Pregnancy Sneak Peek--An Overview of the Nest 9 Months
Congratulations on your pregnancy! There's no doubt about it: You've just walked through a doorway into another world. Now that you're pregnant, you have a load of new things to learn and many changes to prepare for.
Here's an overview of what's to come.
Your timeline during pregnancy
You'll want to figure out your due date, though it's not a perfect prediction. Only about 1 in 20 women deliver on their due date; most deliver within a week or two before or after. Almost 1 in 8 women end up delivering the baby prematurely (three or more weeks before their due date).
Pregnancies are usually counted by weeks (for example, "12 weeks pregnant" or "38 weeks pregnant"). A typical pregnancy is about 40 weeks long (from the first day of your last menstrual period to delivery) and divided into three sections called trimesters. Our chart can help you figure out how pregnant you are.
You'll need to decide when to share the news. Many women choose to wait until after the first trimester, when the risk of miscarriage drops significantly. You may want to tell loved ones, your other children, and your employer at different times.
You'll probably start to show – that is, be visibly pregnant – by late in your first trimester or the first part of your second.
You're likely to hear your baby's heartbeat at your first or second visit to your healthcare provider, usually 10 weeks into pregnancy or later. You'll see your baby on an ultrasound during your mid-pregnancy visit (around 16 to 20 weeks), if not sooner. Mid-pregnancy is when your caregiver may be able to identify your baby's sex. Of course, you don't have to find out if you don't want to.
Your body during pregnancy
Your body will change in many ways during pregnancy. Naturally, your belly will grow and you'll gain weight. In addition, you can expect your breasts to grow a cup size or more (and possibly become painful or sensitive). Your skin may look brighter, get darker, or break out; your hair may become fuller; and your nails may grow faster. On your belly, you may see stretch marks, notice a dark line (called the linea nigra) appear from your belly button to your pubic bone, and watch your innie belly button "pop" and become an outie. Most of these changes will fade after pregnancy.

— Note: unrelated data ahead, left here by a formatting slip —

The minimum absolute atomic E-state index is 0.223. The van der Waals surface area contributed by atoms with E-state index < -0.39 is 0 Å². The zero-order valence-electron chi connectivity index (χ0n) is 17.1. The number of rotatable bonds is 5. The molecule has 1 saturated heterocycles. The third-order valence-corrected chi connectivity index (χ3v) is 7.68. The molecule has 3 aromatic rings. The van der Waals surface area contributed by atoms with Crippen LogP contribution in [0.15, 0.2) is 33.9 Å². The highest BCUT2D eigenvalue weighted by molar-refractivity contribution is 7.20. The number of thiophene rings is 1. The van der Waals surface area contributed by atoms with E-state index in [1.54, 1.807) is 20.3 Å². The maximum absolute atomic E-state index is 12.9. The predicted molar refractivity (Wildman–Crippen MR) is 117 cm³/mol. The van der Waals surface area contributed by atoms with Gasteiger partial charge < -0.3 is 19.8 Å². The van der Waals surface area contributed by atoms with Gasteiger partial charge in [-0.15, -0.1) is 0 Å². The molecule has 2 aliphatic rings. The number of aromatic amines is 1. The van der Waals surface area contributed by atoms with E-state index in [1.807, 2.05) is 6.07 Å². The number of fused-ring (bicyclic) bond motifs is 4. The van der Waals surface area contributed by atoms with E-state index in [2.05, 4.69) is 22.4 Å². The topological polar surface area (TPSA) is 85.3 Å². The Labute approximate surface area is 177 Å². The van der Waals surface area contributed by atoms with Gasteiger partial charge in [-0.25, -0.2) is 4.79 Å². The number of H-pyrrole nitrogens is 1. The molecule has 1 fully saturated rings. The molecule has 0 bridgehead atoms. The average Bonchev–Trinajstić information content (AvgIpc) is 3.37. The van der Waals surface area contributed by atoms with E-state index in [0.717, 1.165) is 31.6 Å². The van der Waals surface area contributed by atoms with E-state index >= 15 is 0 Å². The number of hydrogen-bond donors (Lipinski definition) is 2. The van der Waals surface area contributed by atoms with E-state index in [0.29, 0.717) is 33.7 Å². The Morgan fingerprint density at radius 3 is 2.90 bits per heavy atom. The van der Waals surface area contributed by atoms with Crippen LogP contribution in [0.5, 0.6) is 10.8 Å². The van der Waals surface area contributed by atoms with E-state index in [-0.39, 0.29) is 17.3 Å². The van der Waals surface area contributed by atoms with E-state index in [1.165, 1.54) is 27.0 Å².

The amount of blood in your body will rise dramatically during pregnancy. By the time you give birth, you'll have about 50 percent more blood circulating than usual.
You'll end up peeing more frequently, thanks to increased blood flow in your body and pressure on your bladder from your growing uterus.
You might feel really tired during pregnancy, especially at the very beginning and again at the end.
You might experience a variety of aches and pains and other symptoms throughout pregnancy, from headaches to heartburn, low back pain, leg cramps, nausea, swollen hands and feet, bleeding gums, dizziness, and more. Many women feel their best during the second trimester. And some lucky moms-to-be feel pretty good all the way through – that's normal, too.
About 3 in 4 pregnant women have morning sickness during their first trimester. Despite being called "morning" sickness, the nausea or vomiting can happen at any time of day.
You might develop food cravings or food aversions during pregnancy, coupled with changes to your appetite.
You'll start to feel your baby kick sometime in your second trimester, probably between 16 and 22 weeks.
In late pregnancy, your big belly will get in your way. You probably won't be able to bend over to tie your shoes or shave your legs, the steering wheel will hit your belly, children won't fit on your lap, and your belly may bump into things because you're not used to your new dimensions. Getting out of bed or off a sofa becomes a challenge, too.
Your health during pregnancy
It's important to get specialized pregnancy care (prenatal care) from a doctor or midwife. Soon after you discover you're pregnant, find a caregiver and make an appointment for your first prenatal visit.